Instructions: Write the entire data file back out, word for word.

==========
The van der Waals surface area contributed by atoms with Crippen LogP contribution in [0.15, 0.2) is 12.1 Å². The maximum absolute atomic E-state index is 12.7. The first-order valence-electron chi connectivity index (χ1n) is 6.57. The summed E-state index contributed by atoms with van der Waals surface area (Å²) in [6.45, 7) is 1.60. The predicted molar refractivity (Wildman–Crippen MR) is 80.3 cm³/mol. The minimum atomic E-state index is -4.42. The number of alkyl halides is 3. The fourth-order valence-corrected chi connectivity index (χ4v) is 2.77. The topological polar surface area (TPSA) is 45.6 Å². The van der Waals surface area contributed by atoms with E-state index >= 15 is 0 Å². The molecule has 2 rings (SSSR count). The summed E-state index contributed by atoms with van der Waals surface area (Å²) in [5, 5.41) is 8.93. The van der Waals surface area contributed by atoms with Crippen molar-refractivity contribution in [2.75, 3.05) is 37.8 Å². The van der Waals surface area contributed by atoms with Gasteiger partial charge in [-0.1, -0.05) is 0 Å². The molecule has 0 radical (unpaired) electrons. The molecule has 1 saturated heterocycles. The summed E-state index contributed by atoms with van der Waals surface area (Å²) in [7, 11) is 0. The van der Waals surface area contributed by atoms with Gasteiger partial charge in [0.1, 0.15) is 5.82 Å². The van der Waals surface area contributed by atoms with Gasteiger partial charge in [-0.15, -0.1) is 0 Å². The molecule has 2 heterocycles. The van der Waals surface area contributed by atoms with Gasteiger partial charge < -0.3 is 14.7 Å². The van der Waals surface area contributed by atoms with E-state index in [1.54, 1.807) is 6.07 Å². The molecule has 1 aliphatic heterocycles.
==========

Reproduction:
The van der Waals surface area contributed by atoms with Crippen LogP contribution in [0.15, 0.2) is 12.1 Å². The maximum absolute atomic E-state index is 12.7. The first-order valence-electron chi connectivity index (χ1n) is 6.57. The summed E-state index contributed by atoms with van der Waals surface area (Å²) in [6.45, 7) is 1.60. The predicted molar refractivity (Wildman–Crippen MR) is 80.3 cm³/mol. The minimum atomic E-state index is -4.42. The number of alkyl halides is 3. The fourth-order valence-corrected chi connectivity index (χ4v) is 2.77. The topological polar surface area (TPSA) is 45.6 Å². The van der Waals surface area contributed by atoms with E-state index >= 15 is 0 Å². The molecule has 2 rings (SSSR count). The summed E-state index contributed by atoms with van der Waals surface area (Å²) in [5, 5.41) is 8.93. The van der Waals surface area contributed by atoms with Crippen molar-refractivity contribution in [2.75, 3.05) is 37.8 Å². The van der Waals surface area contributed by atoms with Gasteiger partial charge in [-0.1, -0.05) is 0 Å². The molecule has 0 radical (unpaired) electrons. The molecule has 1 saturated heterocycles. The summed E-state index contributed by atoms with van der Waals surface area (Å²) in [7, 11) is 0. The van der Waals surface area contributed by atoms with Gasteiger partial charge in [0.1, 0.15) is 5.82 Å². The van der Waals surface area contributed by atoms with Gasteiger partial charge in [-0.15, -0.1) is 0 Å². The molecule has 2 heterocycles. The van der Waals surface area contributed by atoms with Gasteiger partial charge < -0.3 is 14.7 Å². The van der Waals surface area contributed by atoms with E-state index in [1.54, 1.807) is 6.07 Å². The molecule has 1 aliphatic heterocycles.